INCREASE ALCOHOLIC BEVERAGE TAXES: $4 billion.
Under current law, beer, wine and hard liquor are each taxed in different ways by the federal government. The CBO says a uniform method of taxation, combined with an increase in the tax per unit of alcohol, would raise the tax on a six-pack of beer from about 33 cents to 81 cents, and the tax on a bottle of table wine from about 21 cents to 70 cents.
REPEAL TAX BREAKS AND SUBSIDIES FOR FOSSIL FUEL INDUSTRIES: $3 billion.
The tax code gives preferential treatment to producers of oil, gas and coal. For example, it allows fossil fuel firms to deduct exploration and development costs from their taxable income as soon as they are incurred rather than deduct them over time as income is generated.
Ending the preferential tax treatment as well as scrapping fossil fuel research subsidy programs run by the Department of Energy would raise energy prices, which would encourage conservation.
INCREASE FEES FOR TRANSPORTATION SECURITY: $2.6 billion
According to CBO analysts, it will cost the federal government an additional $4.7 billion to provide tighter security at the nation’s airports this year. But the fees imposed on airlines and on air travelers — $2.50 each time you board a plane — do not recover that full cost.
Increasing the security fees would make air travel more expensive — but those who most directly benefit from tighter security are the same travelers who’ll be paying the higher fees.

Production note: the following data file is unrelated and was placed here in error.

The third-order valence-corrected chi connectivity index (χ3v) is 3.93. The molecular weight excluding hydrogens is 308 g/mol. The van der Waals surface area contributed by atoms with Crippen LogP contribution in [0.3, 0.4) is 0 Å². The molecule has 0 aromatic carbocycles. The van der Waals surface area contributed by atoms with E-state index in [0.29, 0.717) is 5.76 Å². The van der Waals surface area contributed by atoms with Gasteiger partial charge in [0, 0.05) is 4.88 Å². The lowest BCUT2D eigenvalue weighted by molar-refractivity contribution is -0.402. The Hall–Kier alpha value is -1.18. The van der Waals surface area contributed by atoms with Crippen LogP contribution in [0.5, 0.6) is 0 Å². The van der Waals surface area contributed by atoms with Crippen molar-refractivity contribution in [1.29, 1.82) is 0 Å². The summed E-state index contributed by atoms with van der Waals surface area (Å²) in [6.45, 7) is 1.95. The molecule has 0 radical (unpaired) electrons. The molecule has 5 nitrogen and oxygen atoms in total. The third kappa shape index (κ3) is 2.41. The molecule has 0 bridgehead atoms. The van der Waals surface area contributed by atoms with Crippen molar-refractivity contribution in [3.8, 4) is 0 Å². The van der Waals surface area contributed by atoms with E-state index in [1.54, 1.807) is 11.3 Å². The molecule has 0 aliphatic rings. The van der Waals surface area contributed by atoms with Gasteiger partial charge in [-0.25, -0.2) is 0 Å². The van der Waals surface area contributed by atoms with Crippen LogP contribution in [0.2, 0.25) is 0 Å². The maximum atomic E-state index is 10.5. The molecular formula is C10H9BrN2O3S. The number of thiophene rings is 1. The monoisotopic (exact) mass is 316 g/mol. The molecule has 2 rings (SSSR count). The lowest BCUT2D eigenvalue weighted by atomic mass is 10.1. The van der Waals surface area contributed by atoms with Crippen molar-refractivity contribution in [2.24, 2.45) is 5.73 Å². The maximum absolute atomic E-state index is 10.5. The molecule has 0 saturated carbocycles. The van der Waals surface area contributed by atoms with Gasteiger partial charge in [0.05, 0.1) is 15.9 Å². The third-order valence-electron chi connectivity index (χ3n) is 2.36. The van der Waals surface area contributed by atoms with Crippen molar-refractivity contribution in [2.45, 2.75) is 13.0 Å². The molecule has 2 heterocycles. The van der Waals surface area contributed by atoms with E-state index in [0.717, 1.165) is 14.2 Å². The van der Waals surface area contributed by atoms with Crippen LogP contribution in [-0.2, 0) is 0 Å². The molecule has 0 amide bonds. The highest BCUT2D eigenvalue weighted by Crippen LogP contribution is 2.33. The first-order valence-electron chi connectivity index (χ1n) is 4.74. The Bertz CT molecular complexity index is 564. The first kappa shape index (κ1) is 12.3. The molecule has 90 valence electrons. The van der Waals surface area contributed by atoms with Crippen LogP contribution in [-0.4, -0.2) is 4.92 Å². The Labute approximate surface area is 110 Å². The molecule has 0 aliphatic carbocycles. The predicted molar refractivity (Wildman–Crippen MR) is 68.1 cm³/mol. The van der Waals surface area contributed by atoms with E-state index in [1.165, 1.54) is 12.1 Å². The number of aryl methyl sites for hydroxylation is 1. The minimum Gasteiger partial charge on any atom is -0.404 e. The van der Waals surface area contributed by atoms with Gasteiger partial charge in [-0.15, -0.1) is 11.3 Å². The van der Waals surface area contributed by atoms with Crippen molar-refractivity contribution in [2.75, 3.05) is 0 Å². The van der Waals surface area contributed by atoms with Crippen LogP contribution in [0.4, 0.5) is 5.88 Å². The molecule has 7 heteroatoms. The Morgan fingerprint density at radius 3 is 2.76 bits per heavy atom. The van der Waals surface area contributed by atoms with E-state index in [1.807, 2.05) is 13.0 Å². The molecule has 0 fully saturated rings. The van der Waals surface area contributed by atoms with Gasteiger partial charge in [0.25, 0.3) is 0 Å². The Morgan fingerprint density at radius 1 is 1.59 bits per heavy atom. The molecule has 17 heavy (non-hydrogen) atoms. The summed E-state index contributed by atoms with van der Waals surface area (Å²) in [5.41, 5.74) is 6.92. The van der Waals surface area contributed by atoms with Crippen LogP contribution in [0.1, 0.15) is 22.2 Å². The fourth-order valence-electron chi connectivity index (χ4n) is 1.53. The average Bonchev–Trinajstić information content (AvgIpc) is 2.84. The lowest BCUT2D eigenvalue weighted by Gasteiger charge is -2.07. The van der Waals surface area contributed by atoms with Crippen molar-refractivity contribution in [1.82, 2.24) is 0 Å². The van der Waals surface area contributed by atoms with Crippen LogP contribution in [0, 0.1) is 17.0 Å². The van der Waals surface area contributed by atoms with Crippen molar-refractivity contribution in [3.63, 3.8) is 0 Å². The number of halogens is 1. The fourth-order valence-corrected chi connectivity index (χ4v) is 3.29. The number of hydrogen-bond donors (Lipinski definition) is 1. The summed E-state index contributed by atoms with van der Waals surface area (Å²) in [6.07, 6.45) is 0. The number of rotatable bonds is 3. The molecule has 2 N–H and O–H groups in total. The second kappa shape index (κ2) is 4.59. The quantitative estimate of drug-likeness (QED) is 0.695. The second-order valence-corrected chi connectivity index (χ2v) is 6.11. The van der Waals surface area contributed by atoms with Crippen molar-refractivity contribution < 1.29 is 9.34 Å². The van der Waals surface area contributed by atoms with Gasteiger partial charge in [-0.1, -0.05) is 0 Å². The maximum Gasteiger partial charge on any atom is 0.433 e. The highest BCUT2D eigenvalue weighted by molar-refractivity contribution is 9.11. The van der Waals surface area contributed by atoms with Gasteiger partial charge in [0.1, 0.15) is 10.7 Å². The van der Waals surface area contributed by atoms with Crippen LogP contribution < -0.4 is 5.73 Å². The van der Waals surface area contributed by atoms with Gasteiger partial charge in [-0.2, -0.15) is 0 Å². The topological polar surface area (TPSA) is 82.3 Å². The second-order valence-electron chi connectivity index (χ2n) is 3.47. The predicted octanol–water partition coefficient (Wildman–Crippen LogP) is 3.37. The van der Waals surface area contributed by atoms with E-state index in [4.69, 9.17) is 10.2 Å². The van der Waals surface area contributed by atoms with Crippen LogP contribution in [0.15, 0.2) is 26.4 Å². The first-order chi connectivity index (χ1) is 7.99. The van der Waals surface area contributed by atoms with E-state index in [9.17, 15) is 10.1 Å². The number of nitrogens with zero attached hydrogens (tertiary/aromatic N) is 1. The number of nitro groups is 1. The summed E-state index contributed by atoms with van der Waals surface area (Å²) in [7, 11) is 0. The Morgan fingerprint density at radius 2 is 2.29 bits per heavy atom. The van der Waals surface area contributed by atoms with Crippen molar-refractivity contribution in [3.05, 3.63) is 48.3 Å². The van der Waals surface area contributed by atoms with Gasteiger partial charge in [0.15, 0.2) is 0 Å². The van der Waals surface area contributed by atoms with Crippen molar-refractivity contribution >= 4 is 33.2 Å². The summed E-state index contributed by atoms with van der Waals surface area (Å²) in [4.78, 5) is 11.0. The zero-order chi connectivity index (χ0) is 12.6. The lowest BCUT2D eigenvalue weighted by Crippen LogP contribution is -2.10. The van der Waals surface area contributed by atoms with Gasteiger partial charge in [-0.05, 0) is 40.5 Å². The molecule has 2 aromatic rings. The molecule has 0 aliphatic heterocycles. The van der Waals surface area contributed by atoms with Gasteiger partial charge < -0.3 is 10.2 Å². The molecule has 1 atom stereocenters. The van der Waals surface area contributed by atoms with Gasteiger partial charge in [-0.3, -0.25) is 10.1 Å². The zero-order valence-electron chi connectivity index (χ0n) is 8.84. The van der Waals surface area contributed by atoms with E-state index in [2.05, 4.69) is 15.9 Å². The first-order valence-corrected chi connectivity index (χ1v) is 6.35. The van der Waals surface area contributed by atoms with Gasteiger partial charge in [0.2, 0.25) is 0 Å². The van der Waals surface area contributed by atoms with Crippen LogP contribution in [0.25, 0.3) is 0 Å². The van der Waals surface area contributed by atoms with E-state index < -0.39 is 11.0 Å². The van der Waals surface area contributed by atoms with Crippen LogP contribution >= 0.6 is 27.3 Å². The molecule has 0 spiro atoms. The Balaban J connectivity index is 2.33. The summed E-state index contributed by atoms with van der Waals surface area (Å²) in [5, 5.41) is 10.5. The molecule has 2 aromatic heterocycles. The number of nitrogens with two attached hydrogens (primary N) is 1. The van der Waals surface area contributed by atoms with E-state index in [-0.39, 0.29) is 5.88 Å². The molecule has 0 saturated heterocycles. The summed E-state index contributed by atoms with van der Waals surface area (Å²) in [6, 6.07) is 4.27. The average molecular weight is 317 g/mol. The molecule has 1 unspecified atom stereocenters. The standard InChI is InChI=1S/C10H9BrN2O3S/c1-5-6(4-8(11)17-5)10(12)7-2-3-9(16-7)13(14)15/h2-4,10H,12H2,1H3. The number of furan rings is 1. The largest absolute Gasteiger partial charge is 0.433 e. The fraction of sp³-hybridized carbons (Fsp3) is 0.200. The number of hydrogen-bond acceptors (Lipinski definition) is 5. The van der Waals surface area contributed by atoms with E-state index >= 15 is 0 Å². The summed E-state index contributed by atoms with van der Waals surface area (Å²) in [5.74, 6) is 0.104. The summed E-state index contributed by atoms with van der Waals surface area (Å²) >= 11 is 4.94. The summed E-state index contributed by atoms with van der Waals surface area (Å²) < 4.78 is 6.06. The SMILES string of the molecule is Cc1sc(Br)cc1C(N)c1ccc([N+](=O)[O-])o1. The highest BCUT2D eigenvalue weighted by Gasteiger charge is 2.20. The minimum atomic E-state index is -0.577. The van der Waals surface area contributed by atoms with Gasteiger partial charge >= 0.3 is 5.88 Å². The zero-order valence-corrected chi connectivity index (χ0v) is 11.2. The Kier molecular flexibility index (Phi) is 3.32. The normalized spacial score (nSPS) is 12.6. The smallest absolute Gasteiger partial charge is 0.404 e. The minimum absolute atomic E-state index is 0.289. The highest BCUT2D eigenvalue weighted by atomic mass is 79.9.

END THE TAX BREAK FOR ALCOHOL FUELS AND LIMIT FARM SUBSIDIES: $950 million
Critics of the ethanol industry have long complained that such firms as Archer Daniels Midland reap an unwarranted benefit from the tax break that partially exempts ethanol-blended fuels from the federal fuels tax.
In addition, the taxpayer provides subsidies to farmers who grow wheat, feed grains, cotton and rice. The CBO suggests that such payments could be limited to $75,000 per person instead of the current limit of $210,000 per person.
ABOLISH THE TAX BREAK FOR AMERICANS LIVING ABROAD: $700 million.
U.S. citizens who live abroad can exclude from U.S. taxation some of the income they earn overseas. The CBO says that in 2002, the tax break was as much as $160,000 for qualifying married couples.
While Americans living abroad don’t get the same U.S. government services that Americans living at home do, their citizenship is worth something. A wartime tax increase would be one way to remind them of the value of that U.S. citizenship.
GET RID OF THE GRADUATE STUDENT LOAN SUBSIDY: $625 million
Getting a Ph.D. for your study of Elizabethan love poems or relativistic quantum field theory?
If so, you are probably eligible for a taxpayer-subsidized federal loan and for loan forgiveness for six years after you leave the university.
Restricting federally subsidized loans to undergraduates would impose a hardship on graduate students, but unsubsidized bank loans would still be available to them.
ELIMINATE EXPORT PROMOTION AGENCIES AND PROGRAMS: $263 million.
An array of federal agencies — the Export-Import Bank, the Overseas Private Investment Corp., various parts of the Commerce and Agriculture departments — help U.S. firms and farmers sell their products overseas.
If these export promotion programs were ended, U.S. firms and farmers would still be able to sell their products abroad but would have to pay more of the promotional cost themselves.